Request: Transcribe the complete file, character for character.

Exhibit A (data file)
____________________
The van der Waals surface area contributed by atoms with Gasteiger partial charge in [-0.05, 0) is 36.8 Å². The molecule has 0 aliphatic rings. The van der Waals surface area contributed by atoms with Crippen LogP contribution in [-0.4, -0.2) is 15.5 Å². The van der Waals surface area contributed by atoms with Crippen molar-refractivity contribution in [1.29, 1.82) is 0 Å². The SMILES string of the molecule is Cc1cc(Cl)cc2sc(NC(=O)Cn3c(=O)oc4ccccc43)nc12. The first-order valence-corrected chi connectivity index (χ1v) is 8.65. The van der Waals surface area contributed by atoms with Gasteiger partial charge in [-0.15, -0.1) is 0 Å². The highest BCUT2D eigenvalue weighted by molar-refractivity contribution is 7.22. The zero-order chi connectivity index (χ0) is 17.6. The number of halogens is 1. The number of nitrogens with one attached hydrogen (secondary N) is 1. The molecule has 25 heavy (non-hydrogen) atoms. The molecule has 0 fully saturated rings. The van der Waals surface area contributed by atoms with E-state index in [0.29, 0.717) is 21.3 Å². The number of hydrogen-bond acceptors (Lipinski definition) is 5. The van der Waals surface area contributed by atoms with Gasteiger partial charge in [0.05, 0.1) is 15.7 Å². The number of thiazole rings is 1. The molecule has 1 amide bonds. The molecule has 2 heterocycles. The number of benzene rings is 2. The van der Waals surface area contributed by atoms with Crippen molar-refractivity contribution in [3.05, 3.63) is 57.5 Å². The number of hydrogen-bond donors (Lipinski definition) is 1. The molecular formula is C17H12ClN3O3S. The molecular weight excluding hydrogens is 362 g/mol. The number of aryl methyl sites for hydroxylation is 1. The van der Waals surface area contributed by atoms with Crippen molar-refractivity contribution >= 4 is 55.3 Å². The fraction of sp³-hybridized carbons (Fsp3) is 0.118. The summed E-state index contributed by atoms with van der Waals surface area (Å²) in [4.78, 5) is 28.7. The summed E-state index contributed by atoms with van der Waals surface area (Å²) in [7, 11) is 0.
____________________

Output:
The van der Waals surface area contributed by atoms with Gasteiger partial charge in [-0.05, 0) is 36.8 Å². The molecule has 0 aliphatic rings. The van der Waals surface area contributed by atoms with Crippen LogP contribution in [-0.4, -0.2) is 15.5 Å². The van der Waals surface area contributed by atoms with Crippen molar-refractivity contribution in [1.29, 1.82) is 0 Å². The SMILES string of the molecule is Cc1cc(Cl)cc2sc(NC(=O)Cn3c(=O)oc4ccccc43)nc12. The first-order valence-corrected chi connectivity index (χ1v) is 8.65. The van der Waals surface area contributed by atoms with Gasteiger partial charge in [-0.15, -0.1) is 0 Å². The highest BCUT2D eigenvalue weighted by molar-refractivity contribution is 7.22. The zero-order chi connectivity index (χ0) is 17.6. The number of halogens is 1. The number of nitrogens with one attached hydrogen (secondary N) is 1. The molecule has 25 heavy (non-hydrogen) atoms. The molecule has 0 fully saturated rings. The van der Waals surface area contributed by atoms with E-state index in [0.29, 0.717) is 21.3 Å². The number of hydrogen-bond acceptors (Lipinski definition) is 5. The van der Waals surface area contributed by atoms with Gasteiger partial charge in [0.05, 0.1) is 15.7 Å². The number of thiazole rings is 1. The molecule has 1 amide bonds. The molecule has 2 heterocycles. The number of benzene rings is 2. The van der Waals surface area contributed by atoms with Crippen molar-refractivity contribution in [3.05, 3.63) is 57.5 Å². The number of hydrogen-bond donors (Lipinski definition) is 1. The molecular formula is C17H12ClN3O3S. The molecular weight excluding hydrogens is 362 g/mol. The number of aryl methyl sites for hydroxylation is 1. The van der Waals surface area contributed by atoms with Crippen molar-refractivity contribution >= 4 is 55.3 Å². The fraction of sp³-hybridized carbons (Fsp3) is 0.118. The summed E-state index contributed by atoms with van der Waals surface area (Å²) in [4.78, 5) is 28.7. The summed E-state index contributed by atoms with van der Waals surface area (Å²) in [7, 11) is 0.